It occurs to me that if I wanted a really nasty “multiple-projectile” CQB round for a 7.62 NATO rifle, that still delivered a good whack out to 300 meters, something like the Remington .308 “Accelerator” round would be a good choice. Keep the .223 bullet, but replace the four-section plastic .308 sabot with one made of four pieces of aluminum.

    At close range, it would act a lot like a multiple flechette load. Oh, BTW, a lot of us here in the back country pronounce it “flesh-ETT”, just FYI.




  2. All these years have gone by since the last musket was issued and they are still chasing a replacement for the old “Buck and Ball” loadings.

  3. Never sure if we as taxpayers and non-military get the real deal as to what is issued, why, and what is not.

    Think the world of .30’06, but wouldn’t want to lump it on my back for miles in the snow…

  4. Regarding the WWII stat of 50,000 rounds per casualty, I’d be interested if that was from rifles only or rifles and machine guns. Machine guns and automatic rifles were used for suppression and for just-case-sweeps of likely sniping positions; some rifle shooting was no doubt used for the same end. Does the stat include supply ship cargo sunk by U-boats? On storming beaches, the Marines had a habit of straffing every Palm tree in sight. Every so many thousand rounds a Japanese sniper would fall out of one. And if there were no shortages of ammo and barrels from back home, it was ammo well spent. That should not impune the marksman of the GI’s, and while marksmanship could always be better, it sounds like a statistic engineered to prove a point that someone wanted to make.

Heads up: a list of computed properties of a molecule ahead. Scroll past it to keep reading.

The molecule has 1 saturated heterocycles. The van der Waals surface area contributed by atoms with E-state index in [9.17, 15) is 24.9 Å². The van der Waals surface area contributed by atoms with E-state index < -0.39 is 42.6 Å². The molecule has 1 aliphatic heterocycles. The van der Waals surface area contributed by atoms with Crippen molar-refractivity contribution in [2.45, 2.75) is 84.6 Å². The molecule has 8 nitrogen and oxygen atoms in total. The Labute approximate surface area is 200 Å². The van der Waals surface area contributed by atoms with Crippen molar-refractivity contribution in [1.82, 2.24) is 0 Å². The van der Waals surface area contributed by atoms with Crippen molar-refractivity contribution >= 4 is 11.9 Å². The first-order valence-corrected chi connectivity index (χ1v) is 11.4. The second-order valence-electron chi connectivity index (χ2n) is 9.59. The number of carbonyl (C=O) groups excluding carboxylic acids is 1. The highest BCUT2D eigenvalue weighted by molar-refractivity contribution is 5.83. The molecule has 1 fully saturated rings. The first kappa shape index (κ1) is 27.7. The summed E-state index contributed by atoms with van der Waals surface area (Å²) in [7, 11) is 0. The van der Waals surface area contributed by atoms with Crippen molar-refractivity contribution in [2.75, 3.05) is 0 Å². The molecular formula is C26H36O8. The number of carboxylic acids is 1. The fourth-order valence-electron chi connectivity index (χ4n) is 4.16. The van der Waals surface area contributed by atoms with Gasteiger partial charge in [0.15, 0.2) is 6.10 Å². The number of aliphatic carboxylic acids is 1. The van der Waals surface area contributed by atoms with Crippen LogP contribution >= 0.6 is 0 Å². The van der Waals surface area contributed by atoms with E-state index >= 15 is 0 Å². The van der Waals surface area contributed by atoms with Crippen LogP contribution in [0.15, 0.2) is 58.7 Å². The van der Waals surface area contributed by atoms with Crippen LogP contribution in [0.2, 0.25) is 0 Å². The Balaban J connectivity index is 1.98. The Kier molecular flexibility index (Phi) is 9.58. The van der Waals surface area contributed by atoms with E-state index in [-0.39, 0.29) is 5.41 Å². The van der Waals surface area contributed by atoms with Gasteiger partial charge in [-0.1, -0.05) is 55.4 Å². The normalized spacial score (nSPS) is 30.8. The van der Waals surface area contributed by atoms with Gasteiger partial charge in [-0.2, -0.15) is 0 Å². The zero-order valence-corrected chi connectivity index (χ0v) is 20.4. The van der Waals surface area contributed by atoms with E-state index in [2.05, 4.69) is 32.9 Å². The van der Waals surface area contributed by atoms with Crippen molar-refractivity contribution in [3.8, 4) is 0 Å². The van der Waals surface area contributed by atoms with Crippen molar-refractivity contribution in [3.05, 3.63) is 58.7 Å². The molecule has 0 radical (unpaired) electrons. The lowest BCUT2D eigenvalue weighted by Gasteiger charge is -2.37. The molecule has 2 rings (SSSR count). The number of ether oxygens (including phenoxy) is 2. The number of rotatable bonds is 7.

25-06’s have a reputation for burning out barrels, wonder if that was an issue with this clambering as well.

    • Jacob, that “spray and pray” approach would also have made the marines very visible to any Japanese machine gunner with a Type 99 LMG equipped with a scope… Or even worse, any of Imperial Japan’s woefully underpowered (but still very lethal) tanks or a Type 88 heavy AA gun.